Book lovers of all ages should also have the name Slightly Foxed on their radar, a charismatically independent publishing house that specialises in shining a light on delightful works that fall outside the hotly marketed bestseller and literary prize lists, or perhaps lie dormant on a larger publisher’s backlist. In 2013, the team added a ‘Cubs’ section to its reissued portfolio, starting with Ronald Welch’s Carey novels, which follow the fortunes of various generations of the fictional Carey family at key moments in history, spanning the Crusades to World War I. As a school master and former Tank Corps officer, Welch embellishes his storytelling with impeccably researched historical detail, whether that’s how to string a longbow or the strategic impact of tanks on World War I.

The same publisher is also responsible for resurrecting three children’s novels by one of England’s great countrymen. Denys Watkins-Pitchford, writing under the pseudonym ‘BB’ after his chosen size of shot for wildfowling, channelled expertise as a conservationist, fieldsports enthusiast and skilled illustrator into creating epic gnome adventures The Little Grey Men and Down The Bright Stream. Meanwhile, in Brendon Chase he indulges the fantasy of a thousand school children with this tale of three brothers who run away to live wild in an 11,000-acre forest, immersing themselves delightfully but pragmatically in the natural world.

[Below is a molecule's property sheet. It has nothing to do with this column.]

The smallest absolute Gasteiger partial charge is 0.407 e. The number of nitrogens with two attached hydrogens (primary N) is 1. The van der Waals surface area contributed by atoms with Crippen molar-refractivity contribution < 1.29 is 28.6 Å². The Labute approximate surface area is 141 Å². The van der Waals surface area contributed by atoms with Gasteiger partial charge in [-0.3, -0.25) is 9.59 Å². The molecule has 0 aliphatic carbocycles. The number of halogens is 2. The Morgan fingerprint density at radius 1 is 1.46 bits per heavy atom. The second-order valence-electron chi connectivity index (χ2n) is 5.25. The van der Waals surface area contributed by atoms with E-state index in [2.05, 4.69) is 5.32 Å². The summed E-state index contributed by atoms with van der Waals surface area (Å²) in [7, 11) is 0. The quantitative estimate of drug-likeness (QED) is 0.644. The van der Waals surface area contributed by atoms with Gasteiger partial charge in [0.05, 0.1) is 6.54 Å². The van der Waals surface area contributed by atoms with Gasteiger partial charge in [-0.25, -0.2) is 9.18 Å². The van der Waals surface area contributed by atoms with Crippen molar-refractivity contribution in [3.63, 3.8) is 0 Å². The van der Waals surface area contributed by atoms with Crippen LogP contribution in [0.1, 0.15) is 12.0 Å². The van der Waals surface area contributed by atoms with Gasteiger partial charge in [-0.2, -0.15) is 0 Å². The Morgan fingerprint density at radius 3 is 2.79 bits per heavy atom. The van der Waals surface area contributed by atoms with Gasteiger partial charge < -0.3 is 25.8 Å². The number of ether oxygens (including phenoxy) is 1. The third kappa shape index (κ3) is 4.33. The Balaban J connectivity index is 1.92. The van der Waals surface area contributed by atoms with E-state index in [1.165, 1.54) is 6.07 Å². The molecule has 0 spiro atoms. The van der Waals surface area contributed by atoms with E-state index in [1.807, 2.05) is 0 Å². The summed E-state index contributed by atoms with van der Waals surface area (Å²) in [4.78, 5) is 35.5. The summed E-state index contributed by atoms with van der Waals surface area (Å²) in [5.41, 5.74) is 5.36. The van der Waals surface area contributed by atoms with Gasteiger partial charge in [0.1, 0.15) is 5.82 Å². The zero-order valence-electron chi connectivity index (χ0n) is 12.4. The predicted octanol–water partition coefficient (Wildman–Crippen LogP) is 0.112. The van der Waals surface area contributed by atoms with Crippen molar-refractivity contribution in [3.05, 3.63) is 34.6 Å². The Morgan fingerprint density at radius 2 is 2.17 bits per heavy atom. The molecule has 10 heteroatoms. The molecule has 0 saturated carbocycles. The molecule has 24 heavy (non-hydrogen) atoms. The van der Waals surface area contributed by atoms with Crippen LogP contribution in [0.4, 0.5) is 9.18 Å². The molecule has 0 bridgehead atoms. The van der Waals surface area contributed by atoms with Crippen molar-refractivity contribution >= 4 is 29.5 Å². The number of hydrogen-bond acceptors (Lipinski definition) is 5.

“It’s very much what we feel has stood the test of time,” sums up editor Gail Pirkis of the selection criteria behind these reissued titles. Buoyed by the enthusiastic response to Welch’s historical novels, her current focus is on Rosemary Sutcliff, whose seven-volume series takes young readers through life in Roman Britain, as told in The Eagle Of The Ninth, right up to the Norman invasion. “They’re incredibly well plotted and illustrated by some of the greatest artists of the day,” remarks Pirkis, adding piquantly: “They’re probably far better written than many modern books.”

On top of this foundation of powerful storytelling that still feels fresh, Slightly Foxed layers equally irresistible presentation. The latest Sutcliff collection comes in a limited-edition run of 2,000 copies, all cloth-bound, hand-numbered and with illustrated end-papers. “People who buy them love the physicality, as well as the content,” notes Pirkis. So much for the commandment not to judge a book by its cover. Perhaps this is also the moment to take issue with New Testament guidance that “when I became a man I put away childish things”. No one should ever feel too mature to revisit that favourite childhood tome.